Now we know that those tactics don’t work. Not in the long-term. Because it matters less and less whether the suited or booted are at the helm. Reporters are still harassed, picked up or worse. From accompanying foreign correspondents to probe the so-called Quetta Shura and its activities along the Af-Pak border. To being threatened with anti-terrorism charges for carrying interviews by a pro-Al Qaeda tribal leader guilty of kidnapping Chinese nationals. Or else taking a financial hit — in terms of pulled advertising — over running a story linking the primary suspect in the Daniel Pearl murder case to the Indian Parliament attack (2001).
To be sure, news outlets don’t fare better under civilian rule. Where a TV station enjoying the most extensive outreach nationwide must ink a deal with the devil simply to have its licence restored. A dangerous precedent, naturally. But then resistance costs dear. As Pakistan’s oldest daily knows only too well; having suffered prolonged interruptions to distribution networks as well as seeing one of its (then) reporters hauled before the courts along with a former Prime Minister on treason charges, even though a certain enemy combatant had said pretty much the same thing about sending home-grown militants across the eastern front. Thereby underscoring how the fourth estate remains the fall guy when two competing institutions are at war.
More recently, the same periodical endured what the editor termed orchestrated attacks on its offices as well as incitement to murder. All because factual reporting is now sufficient to prompt physical outage and accusations of deliberately discrediting the nation abroad. No matter that the London Bridge attacker was buried here in this hard country. Mirroring the former Army chief’s own machinations against a handful of Karachi-based Urdu weeklies; including the arrest of journalists and vendors in 2005. The Committee to Protect Journalists (CPJ) intimating that the increasing spotlight on the so-called Pakistan link to the 7/7 bombings likely precipitating undue heavy handedness.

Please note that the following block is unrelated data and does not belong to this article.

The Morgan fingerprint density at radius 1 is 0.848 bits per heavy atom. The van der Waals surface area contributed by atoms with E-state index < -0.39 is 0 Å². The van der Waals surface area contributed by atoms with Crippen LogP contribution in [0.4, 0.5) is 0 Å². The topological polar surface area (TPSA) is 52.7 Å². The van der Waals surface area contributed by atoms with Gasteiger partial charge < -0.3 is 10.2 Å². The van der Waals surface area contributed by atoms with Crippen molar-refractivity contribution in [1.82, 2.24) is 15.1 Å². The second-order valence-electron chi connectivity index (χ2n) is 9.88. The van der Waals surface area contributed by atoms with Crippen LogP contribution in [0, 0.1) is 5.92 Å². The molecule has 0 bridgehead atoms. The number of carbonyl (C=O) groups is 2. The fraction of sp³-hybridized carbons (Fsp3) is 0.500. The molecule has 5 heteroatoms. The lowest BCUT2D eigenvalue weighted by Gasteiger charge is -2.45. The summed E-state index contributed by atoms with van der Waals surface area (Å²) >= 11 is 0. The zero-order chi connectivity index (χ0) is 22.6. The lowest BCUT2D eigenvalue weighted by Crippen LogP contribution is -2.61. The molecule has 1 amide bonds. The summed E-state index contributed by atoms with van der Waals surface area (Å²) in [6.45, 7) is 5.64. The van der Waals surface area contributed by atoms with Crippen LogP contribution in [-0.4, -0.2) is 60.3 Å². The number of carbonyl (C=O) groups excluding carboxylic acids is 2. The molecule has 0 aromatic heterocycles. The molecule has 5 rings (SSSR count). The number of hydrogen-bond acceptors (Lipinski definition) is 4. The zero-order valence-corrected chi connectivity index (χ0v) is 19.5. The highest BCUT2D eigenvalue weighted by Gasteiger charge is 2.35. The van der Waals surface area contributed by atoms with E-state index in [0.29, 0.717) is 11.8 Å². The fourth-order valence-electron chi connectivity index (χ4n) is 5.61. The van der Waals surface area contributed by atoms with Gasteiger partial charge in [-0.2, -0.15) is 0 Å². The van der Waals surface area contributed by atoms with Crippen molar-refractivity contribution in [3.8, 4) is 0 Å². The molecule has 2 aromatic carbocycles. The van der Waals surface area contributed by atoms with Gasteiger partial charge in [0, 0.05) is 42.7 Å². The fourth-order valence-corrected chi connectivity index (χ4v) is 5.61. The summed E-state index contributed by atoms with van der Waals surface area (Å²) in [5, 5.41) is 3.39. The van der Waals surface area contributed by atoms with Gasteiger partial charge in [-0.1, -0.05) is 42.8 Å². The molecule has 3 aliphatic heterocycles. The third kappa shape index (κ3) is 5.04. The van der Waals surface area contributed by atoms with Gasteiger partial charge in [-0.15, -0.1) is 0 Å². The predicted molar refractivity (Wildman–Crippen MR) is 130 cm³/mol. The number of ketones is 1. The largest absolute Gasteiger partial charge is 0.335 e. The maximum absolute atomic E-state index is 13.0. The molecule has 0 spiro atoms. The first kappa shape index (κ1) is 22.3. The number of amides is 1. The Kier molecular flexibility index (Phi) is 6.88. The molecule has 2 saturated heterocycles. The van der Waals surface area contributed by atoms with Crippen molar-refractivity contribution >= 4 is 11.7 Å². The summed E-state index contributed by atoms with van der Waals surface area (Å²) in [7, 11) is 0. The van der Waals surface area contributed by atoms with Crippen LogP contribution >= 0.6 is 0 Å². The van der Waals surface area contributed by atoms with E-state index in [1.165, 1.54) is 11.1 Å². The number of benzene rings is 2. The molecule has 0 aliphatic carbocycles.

The time to pussyfoot is through. In its place must come unconditional and pro-active solidarity. Meaning that when one media house is under fire, the rest stand alongside; shoulder-to-shoulder. All for one and one for all.
The most powerful peaceful protest being organised and staggered media blackouts. To send a message to the state that when it comes to musketeer-ing, the pen remains mightier than the sword. Even with the lid on. Sparking, as an added bonus, international ‘concern’. Sincere or genuine. It matters not. What’s important is that by taking matters into its own paws — the fourth estate will be able talk the ultimate truth to undemocratic power in its own words.
A worrying prospect for any state gripped by a nigh on pathological fixation on what the world thinks of it.
In short, these wrongs need to be redressed and an example set. A good place to start: the lingering Musharraf trial, scheduled to resume next week. For the ramifications of constitutional suspension affects each and every branch of the political set-up. And it is only right and just that the man who ‘gifted’ the country media independence — even while taking editors and owners into confidence during those infamous off-the-record briefings — be held to account. Ostensibly, for letting the cat out of the bag and throwing it among the pigeons.
At least one original sin should be paid for.
Miranda Husain is a senior journalist and has worked as Deputy Managing Editor at Daily Times, Features Editor at The Friday Times (TFT) and Deputy Editor at Newsweek Pakistan. She writes on local and international politics; race and identity; and cats! She can be reached at [email protected] and tweets @humeiwei